LONDON, Nov 3 (IFR) - Europe's high-yield bond market displayed signs of strength on Thursday as French car parts makersaid it was increasing the size of its debut bond despite one of the most volatile days in recent months.
The Ba3-rated company, owned by Peugeot, delivered a strong sign that cash-rich investors are prepared to put money to work even in rocky markets, provided issuers are prepared to compensate them for unstable market conditions.
By 15:30 GMT, the iTraxx Crossover index was 26.5bp tighter at 693bp, but had traded as wide as 757.75bp as markets digested continous headlines on Greece and the ECB unexpectedly cut interest rates.
Yet, at the higher end of the speculative-grade rating scale, drew enough demand to increase the size of the five-year bond by EUR50m to EUR350m with final guidance set to yield 9.5%, in line with initial guidance of 9.5% area.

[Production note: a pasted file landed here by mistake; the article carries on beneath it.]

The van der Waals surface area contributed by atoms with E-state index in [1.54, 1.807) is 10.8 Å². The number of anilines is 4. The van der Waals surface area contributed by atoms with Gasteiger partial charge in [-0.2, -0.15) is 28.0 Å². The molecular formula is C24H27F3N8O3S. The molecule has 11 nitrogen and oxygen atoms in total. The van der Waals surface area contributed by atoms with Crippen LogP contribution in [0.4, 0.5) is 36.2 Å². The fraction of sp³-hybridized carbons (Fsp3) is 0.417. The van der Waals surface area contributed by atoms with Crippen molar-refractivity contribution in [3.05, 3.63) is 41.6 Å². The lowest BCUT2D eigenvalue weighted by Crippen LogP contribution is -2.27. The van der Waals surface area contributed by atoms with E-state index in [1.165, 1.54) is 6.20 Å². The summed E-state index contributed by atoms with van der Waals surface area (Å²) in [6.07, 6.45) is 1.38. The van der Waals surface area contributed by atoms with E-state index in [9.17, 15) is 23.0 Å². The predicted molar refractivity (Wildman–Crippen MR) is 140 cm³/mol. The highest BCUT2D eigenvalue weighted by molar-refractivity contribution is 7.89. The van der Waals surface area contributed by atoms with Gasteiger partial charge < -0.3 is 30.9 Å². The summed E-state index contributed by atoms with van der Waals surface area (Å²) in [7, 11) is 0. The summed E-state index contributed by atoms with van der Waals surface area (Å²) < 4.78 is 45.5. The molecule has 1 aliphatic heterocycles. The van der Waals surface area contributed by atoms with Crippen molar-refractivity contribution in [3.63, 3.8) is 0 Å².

That offers a new issue premium of around 200bp over similarly rated, and better-known, high-yield company's 6.5% EUR625m bond maturing in January 2016.
The Faurecia deal is expected to price on Thursday via joint bookrunners BNP Paribas, Credit Agricole, Natixis and Societe Generale. HSBC and MUFJ are co-managers.
Elsewhere, attention is on a triple-C EUR287m eight-year subordinated high-yield bond backing the buyout of Swedish telecom firm Com Hem.
The deal -- the first triple-C bond to be launched since July -- will enable underwriters to shift more unsold leveraged buyout loans off their balance sheets.
Goldman Sachs is the global co-ordinator on the bond, while Bank of America Merrill Lynch, Deutsche Bank, Morgan Stanley, Nordea and UBS are bookrunners. Investor meetings, which began on Tuesday, are ongoing and official price talk may be announced on Friday after discussions with U.S. investors.
Early market coupon talk on the deal was 12%, a level which would start to impact the company's cash flow, two investors said.
However, a source close to the transaction said the bond was expected to price below par with a cash coupon of sub-11%. (Reporting by Natalie Harrison, IFR Markets)